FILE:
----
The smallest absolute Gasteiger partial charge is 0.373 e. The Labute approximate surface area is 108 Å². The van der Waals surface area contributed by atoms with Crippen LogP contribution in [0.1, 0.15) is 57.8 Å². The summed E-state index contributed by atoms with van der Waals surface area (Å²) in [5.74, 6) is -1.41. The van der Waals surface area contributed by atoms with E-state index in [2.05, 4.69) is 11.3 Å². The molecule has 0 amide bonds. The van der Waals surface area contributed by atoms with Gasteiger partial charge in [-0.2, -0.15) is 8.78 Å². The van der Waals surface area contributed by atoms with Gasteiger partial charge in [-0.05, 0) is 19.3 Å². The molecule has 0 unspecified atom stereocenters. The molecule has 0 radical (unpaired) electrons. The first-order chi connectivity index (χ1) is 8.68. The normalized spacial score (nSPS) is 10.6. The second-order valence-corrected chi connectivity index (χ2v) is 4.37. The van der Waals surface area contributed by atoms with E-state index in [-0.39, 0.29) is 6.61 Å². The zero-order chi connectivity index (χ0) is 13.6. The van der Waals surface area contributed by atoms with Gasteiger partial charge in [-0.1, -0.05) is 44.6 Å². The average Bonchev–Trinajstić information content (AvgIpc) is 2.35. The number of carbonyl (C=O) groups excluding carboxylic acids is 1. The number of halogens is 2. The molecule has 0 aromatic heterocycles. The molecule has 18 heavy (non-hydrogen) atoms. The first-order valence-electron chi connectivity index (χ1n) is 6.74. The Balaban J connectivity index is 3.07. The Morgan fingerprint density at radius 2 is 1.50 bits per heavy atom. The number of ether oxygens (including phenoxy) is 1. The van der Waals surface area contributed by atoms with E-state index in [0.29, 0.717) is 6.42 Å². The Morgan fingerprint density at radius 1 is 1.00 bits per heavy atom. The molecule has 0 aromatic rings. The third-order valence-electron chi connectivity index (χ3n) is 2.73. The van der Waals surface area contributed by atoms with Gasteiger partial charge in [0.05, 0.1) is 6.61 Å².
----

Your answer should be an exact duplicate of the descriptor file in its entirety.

The smallest absolute Gasteiger partial charge is 0.373 e. The Labute approximate surface area is 108 Å². The van der Waals surface area contributed by atoms with Crippen LogP contribution in [0.1, 0.15) is 57.8 Å². The summed E-state index contributed by atoms with van der Waals surface area (Å²) in [5.74, 6) is -1.41. The van der Waals surface area contributed by atoms with E-state index in [2.05, 4.69) is 11.3 Å². The molecule has 0 amide bonds. The van der Waals surface area contributed by atoms with Gasteiger partial charge in [-0.2, -0.15) is 8.78 Å². The van der Waals surface area contributed by atoms with Gasteiger partial charge in [-0.05, 0) is 19.3 Å². The molecule has 0 unspecified atom stereocenters. The molecule has 0 radical (unpaired) electrons. The first-order chi connectivity index (χ1) is 8.68. The normalized spacial score (nSPS) is 10.6. The second-order valence-corrected chi connectivity index (χ2v) is 4.37. The van der Waals surface area contributed by atoms with E-state index in [-0.39, 0.29) is 6.61 Å². The zero-order chi connectivity index (χ0) is 13.6. The van der Waals surface area contributed by atoms with Gasteiger partial charge in [-0.1, -0.05) is 44.6 Å². The average Bonchev–Trinajstić information content (AvgIpc) is 2.35. The number of carbonyl (C=O) groups excluding carboxylic acids is 1. The number of halogens is 2. The molecule has 0 aromatic heterocycles. The molecule has 18 heavy (non-hydrogen) atoms. The first-order valence-electron chi connectivity index (χ1n) is 6.74. The Balaban J connectivity index is 3.07. The Morgan fingerprint density at radius 2 is 1.50 bits per heavy atom. The number of ether oxygens (including phenoxy) is 1. The van der Waals surface area contributed by atoms with E-state index in [0.29, 0.717) is 6.42 Å². The Morgan fingerprint density at radius 1 is 1.00 bits per heavy atom. The molecule has 0 aromatic rings. The third-order valence-electron chi connectivity index (χ3n) is 2.73. The van der Waals surface area contributed by atoms with Gasteiger partial charge in [0.05, 0.1) is 6.61 Å².